Insights into Editorial: The roadmap to military reform

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Insights into Editorial: The roadmap to military reform


 

Context of restructuring Defence organisation:

A recent historical overview would indicate just how confused things are, which doesn’t augur well for a ‘leading power’.

The initial flavour of the debate in the decades following the Group of Ministers’ report, the Kargil Review Committee report, and the Naresh Chandra Committee report focussed on a restructuring of higher defence organisation as the first step.

This was intended to improve synergy among different tools of statecraft (bureaucracy, military, research and development, intelligence, internal security mechanisms, and more).

When very little traction was seen in converting this into structural changes within the Ministry of Defence, and sharing of expertise, the debate shifted to the second tier of reform in the operational realm. This has unfortunately pitted the three services against one another in a series of turf wars that have ranged from control over space to control over cyber and special forces.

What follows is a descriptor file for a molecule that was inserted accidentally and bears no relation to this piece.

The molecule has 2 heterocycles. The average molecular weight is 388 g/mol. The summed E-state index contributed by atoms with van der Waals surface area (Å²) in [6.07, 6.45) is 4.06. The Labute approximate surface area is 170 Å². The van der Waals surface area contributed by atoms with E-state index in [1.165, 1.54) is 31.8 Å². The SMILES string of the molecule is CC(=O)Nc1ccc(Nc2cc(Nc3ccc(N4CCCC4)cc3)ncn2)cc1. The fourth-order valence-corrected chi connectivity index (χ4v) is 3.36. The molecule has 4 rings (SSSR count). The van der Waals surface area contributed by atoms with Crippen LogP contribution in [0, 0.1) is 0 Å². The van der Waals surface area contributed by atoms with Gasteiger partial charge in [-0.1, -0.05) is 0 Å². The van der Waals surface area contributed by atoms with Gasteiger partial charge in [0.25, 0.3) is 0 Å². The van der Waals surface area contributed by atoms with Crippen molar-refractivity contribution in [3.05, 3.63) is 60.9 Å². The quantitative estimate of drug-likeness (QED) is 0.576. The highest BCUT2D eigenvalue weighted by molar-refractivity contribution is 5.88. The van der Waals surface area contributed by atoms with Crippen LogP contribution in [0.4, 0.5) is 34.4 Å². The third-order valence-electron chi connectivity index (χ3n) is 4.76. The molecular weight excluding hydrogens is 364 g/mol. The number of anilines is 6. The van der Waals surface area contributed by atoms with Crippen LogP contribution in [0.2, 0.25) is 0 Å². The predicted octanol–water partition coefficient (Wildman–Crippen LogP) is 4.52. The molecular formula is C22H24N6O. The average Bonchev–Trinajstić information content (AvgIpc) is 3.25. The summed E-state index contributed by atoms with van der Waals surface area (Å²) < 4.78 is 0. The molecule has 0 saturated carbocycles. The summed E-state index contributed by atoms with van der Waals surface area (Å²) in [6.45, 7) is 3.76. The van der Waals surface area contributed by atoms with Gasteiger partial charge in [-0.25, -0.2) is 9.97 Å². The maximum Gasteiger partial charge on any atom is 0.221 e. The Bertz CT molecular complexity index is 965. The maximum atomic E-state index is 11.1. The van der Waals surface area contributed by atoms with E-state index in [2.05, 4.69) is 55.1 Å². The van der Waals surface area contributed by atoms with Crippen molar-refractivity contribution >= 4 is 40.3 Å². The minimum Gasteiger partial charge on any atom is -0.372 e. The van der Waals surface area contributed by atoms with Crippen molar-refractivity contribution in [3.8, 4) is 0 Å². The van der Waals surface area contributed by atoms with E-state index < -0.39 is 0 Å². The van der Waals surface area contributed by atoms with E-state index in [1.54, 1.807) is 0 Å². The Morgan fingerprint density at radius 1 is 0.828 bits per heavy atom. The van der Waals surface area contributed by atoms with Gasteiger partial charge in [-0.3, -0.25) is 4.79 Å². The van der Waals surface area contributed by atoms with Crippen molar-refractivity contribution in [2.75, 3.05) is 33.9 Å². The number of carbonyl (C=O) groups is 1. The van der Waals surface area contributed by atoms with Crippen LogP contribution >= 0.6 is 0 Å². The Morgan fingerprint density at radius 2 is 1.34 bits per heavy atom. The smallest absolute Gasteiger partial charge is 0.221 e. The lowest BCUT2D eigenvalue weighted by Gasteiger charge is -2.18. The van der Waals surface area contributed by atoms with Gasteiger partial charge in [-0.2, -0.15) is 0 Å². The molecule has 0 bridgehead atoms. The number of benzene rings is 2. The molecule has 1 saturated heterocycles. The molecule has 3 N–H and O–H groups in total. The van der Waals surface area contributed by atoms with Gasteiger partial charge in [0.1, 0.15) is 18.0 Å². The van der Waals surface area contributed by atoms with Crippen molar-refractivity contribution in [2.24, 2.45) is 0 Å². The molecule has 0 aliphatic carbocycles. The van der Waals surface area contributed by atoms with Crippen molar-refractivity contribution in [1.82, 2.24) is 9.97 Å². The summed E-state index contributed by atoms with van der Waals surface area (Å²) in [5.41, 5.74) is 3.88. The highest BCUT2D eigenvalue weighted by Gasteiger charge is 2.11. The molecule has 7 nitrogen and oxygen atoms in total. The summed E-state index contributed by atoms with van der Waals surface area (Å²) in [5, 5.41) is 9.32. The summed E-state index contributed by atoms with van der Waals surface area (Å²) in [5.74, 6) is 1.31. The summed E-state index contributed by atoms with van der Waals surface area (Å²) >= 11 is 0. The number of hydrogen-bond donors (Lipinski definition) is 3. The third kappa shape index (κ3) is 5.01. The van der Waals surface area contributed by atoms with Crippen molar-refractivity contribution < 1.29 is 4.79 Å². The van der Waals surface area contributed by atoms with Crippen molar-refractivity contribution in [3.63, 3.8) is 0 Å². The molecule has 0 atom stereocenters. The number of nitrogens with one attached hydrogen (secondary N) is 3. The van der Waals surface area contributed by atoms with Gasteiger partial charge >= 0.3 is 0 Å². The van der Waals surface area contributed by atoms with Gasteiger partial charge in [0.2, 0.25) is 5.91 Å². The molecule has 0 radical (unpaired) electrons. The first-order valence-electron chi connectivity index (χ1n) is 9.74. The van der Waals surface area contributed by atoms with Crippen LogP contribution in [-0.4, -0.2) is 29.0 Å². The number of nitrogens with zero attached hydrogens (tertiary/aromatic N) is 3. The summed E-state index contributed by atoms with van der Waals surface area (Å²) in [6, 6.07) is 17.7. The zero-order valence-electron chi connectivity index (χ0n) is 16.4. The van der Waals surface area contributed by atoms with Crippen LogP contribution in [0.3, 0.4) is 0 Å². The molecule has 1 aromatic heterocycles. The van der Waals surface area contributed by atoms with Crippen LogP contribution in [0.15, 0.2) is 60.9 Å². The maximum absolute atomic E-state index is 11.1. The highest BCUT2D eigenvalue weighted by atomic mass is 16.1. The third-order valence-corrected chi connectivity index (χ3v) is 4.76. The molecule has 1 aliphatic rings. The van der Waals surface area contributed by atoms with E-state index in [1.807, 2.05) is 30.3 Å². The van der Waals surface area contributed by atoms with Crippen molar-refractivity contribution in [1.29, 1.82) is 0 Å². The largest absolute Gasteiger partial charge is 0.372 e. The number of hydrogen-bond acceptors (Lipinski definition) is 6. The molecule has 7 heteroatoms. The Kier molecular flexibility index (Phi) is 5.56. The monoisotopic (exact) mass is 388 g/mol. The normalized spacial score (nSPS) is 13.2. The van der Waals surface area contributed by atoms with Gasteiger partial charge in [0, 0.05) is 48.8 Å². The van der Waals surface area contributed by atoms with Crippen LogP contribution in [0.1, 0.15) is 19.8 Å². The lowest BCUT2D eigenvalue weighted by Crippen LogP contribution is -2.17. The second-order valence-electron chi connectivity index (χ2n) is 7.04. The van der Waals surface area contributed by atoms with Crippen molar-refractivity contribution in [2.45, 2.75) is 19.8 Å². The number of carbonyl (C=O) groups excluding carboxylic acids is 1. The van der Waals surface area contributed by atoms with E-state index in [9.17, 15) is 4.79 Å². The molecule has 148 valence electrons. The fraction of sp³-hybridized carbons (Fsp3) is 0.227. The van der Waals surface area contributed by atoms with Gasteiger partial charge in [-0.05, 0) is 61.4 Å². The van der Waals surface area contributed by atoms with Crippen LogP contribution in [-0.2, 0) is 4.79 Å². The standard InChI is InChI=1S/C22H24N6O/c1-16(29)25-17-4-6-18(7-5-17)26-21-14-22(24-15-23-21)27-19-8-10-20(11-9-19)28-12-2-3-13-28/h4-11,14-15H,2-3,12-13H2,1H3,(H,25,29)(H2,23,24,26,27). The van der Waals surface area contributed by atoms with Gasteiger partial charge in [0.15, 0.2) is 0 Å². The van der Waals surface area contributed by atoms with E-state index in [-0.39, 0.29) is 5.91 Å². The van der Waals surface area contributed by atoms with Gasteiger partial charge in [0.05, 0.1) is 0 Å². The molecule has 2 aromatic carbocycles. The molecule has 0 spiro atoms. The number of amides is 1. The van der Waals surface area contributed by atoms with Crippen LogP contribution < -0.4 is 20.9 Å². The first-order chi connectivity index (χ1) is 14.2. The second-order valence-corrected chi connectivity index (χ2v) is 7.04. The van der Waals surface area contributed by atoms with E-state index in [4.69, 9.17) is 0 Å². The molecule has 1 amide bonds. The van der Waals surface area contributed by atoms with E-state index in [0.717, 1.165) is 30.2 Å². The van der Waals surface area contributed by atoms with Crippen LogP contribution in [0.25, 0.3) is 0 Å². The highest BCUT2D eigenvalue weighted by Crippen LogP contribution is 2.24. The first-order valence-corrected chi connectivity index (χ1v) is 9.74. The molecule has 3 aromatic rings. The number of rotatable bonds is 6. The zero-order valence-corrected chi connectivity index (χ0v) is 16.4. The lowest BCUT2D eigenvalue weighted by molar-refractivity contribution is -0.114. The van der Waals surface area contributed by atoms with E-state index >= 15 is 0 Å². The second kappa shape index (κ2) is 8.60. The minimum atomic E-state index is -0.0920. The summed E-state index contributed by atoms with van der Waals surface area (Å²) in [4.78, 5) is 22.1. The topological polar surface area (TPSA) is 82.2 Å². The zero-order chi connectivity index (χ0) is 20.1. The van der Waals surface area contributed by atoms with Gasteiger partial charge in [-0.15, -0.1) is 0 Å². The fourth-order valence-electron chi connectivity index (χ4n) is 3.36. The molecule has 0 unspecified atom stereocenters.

Need for a theatre command:

  • Major military powers like the US and China operates via theatre commands. China restructured its military in 2015 to come up with six theatre commands, whereas America’s theatres – the Unified Combatant Commands – are global in scope